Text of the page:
maanantai 24. heinäkuuta 2017

Managing the build definitions of a big project with many subprojects and interdependencies

Last week the news broke that Boost is switching from their own build system to CMake. This made me finally look properly into how Boost is built and what lessons we can learn from it. The results turned out to be quite interesting.

For those interested in diving into Boost's code note that the source layout in Git repos is different from what it is in the release tarballs. The latter has a sort of a "preinstalled header" directory with all public headers whereas they are inside each individual repository in Git. There also seem to be two different sets of build definitions, one for each.

Creating a sample project

My first idea was to convert a subset of Boost into Meson for a direct comparison. I spent a lot of time looking at the Jamfiles and could not understand a single thing about them. So instead I created a demonstration project called Liftoff, which can be downloaded from Github. The project had the following requirements:
  • support many standalone subprojects
  • subprojects can depend on other subprojects
  • shared dependencies are built only once, every project using it gets the same instance
  • subprojects can be built either as shared or static libraries or used in a header only mode
  • can build either all projects or only one + all its dependencies
  • any dependency can also be obtained from the system if it is available
  • monorepo layout, but support splitting it up into many individual repos if desired

The libraries

The project consists of four independent subprojects:
  • lo_test, a simple unit testing framework
  • lo_adder, a helper module for adding integers, depends on lt_test
  • lo_strings, a helper module for manipulating strings, has no dependencies
  • lo_shuttle, an application to launch shuttles, depends on all other modules
Note how both lo_adder and lo_shuttle depend on lo_test. Each subproject comes with a header and unit tests, some come with a dependency library as well.

The dependency bit

The core idea behind Meson's dependency system is that projects can declare dependency objects which specify how the dependency should be used (sort of like a Meson-internal pkg-config file). This is how it looks like for the string library:

lo_strings_dep = declare_dependency(link_with : string_lib,
  include_directories : include_directories('.'),

Other projects can then request this dependency object and use it to build their targets like this:

string_dep = dependency('lo_strings', fallback : ['lo_strings', 'lo_strings_dep'])

This is Meson nomenclature for "try to find the dependency from the system and if not found use the one in the given subproject". This dependency object can then be used in build targets and the build system takes care of the rest.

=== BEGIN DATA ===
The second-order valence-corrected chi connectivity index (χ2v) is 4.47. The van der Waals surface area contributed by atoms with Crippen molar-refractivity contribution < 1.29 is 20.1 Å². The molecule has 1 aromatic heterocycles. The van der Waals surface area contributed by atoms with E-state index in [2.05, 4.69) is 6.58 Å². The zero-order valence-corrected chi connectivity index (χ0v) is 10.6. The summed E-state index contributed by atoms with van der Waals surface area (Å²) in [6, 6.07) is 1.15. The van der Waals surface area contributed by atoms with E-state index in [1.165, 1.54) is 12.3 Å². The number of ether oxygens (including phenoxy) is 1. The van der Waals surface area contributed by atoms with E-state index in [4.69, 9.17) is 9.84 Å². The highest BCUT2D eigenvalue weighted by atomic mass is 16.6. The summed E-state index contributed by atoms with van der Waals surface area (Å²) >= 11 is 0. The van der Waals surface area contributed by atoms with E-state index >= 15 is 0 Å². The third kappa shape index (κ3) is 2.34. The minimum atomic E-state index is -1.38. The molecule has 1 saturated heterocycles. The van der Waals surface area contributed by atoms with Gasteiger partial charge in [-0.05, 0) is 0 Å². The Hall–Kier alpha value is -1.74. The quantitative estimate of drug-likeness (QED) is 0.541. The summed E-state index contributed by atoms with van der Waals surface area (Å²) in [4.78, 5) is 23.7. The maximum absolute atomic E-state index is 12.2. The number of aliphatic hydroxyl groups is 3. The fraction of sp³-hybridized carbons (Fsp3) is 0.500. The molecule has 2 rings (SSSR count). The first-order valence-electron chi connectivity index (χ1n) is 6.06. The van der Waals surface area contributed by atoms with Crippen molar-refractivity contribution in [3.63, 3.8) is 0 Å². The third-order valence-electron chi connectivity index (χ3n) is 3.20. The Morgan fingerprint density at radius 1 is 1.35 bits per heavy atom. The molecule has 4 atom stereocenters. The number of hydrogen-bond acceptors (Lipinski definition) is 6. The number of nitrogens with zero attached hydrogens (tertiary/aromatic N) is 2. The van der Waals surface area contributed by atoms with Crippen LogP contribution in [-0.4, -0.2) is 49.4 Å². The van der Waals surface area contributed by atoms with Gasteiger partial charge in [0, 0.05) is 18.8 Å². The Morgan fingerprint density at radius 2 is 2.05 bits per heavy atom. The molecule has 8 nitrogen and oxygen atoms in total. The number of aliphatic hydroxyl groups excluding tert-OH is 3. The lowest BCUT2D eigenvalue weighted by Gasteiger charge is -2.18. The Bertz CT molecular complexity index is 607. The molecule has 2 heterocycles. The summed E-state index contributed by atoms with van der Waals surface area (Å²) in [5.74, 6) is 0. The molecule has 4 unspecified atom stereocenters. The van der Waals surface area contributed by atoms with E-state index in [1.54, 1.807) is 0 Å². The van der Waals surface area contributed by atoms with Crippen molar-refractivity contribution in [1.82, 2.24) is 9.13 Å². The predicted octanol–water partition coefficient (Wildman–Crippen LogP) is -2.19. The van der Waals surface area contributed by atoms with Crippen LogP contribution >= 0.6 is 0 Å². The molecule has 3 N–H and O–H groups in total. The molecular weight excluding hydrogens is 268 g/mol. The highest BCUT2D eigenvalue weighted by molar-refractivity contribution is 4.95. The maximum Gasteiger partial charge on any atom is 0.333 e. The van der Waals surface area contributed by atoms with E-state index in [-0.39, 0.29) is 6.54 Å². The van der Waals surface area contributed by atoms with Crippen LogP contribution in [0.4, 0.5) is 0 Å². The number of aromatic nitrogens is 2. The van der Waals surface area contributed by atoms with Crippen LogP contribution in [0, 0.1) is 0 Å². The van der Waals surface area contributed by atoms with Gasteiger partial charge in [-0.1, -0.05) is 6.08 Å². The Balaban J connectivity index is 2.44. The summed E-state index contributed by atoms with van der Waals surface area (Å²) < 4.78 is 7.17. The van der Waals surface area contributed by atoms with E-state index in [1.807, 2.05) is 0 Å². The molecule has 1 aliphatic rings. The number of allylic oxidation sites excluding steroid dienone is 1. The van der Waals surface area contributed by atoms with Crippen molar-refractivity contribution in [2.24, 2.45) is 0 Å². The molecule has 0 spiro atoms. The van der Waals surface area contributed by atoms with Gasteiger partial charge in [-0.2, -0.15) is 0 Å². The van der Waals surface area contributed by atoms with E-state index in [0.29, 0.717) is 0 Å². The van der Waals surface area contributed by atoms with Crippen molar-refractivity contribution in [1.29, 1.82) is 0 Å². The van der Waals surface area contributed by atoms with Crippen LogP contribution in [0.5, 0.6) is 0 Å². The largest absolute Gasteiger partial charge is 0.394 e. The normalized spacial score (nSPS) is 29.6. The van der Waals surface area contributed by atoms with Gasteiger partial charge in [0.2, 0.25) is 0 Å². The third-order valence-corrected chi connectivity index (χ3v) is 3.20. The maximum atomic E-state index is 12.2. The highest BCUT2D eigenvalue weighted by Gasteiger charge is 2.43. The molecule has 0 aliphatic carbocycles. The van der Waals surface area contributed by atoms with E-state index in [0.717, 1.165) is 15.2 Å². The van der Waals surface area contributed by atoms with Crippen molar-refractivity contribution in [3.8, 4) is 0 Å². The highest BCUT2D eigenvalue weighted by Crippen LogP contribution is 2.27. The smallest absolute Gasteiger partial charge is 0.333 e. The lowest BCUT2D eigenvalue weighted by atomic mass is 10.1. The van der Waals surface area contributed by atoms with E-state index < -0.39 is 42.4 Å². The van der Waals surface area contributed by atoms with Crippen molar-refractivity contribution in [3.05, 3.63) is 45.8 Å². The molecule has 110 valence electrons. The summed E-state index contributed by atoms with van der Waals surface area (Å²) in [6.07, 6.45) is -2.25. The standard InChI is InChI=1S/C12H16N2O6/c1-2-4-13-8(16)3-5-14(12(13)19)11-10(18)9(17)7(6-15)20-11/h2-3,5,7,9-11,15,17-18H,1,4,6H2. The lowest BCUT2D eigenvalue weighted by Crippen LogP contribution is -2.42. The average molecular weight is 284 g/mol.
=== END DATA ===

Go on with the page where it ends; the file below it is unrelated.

Building it

The build command from the command line is this:

meson build
ninja -C build test

This builds and runs all tests. Once you have it built, here are things to try:
  • toggle between shared and static libraries with mesonconf -Ddefault_library=shared [or static]
  • note how the test library is built only once, even though it is used by two different subprojects
  • do a mesonconf -Dmodule=lo_strings and build, note that no other subproject is built anymore
  • do a mesonconf -Dmodule=lo_adder and build, note that lo_test is built automatically, because it is a direct dependency of lo_adder

"Header only" dependencies

Some projects want to ship header only libraries but to also make it possible to build a helper library, usually to cut down on build times. This can be done but it is usually not pretty. You need to write "implementation header files" and do magic preprocessor incantations to ensure things are built in proper locations. We could replicate all of that in Meson if we wanted to, after all it's only grunt work. But we're not going to do that.

Instead we are going to do something fancier.

The main problem here is that traditionally there has been no way to tell that a dependency should also come with some source files that should be compiled in the dependent target. However in Meson this is supported. The lo_strings subproject can be set up to build in this way with the following command:

mesonconf build -Dlo_strings:header_only=true

When the project is built after this, the lo_strings project is not built, instead its source files are put inside the dependent targets and built there. Note that the build definition files for the dependent targets do not change at all. They are identical regardless of where your dependency comes from or how it should be built. Also switching between how things should be built does not require changing the build definition files, it can be toggled from "the outside".

How much space do the build definitions take in total?

66 lines.

3 kommenttia:

  1. The problem i encoutered when I wanted to use Meson in the highly-modular projet of my compagny (not less than 800 modules in a non-flat tree), is that I cannot
    $ cd my/sub/module
    $ meson build && ninja-C build
    Why ? Because i cannot subproject(../my/dep). And that's a high limitation.

    1. For a monorepo if you do the subproject selector as in the referenced repo then it just works. If you have separate repos then you can just checkout the project you need and checkout its dependencies in its subproject directory (possibly using wrap files) then it works also.

      The latter workflow is not optimally smooth, we might add things to make it simpler.

  2. > Meson-internal pkg-config file

    Thats also how modern cmake works. The project itself declares includes, libs, flags, etc. and its then injected into users where users not need to know or handle any of this details.

    > a dependency should also come with some source files that should be compiled in the dependent target

    Also supported by cmake :)

    see e.g. and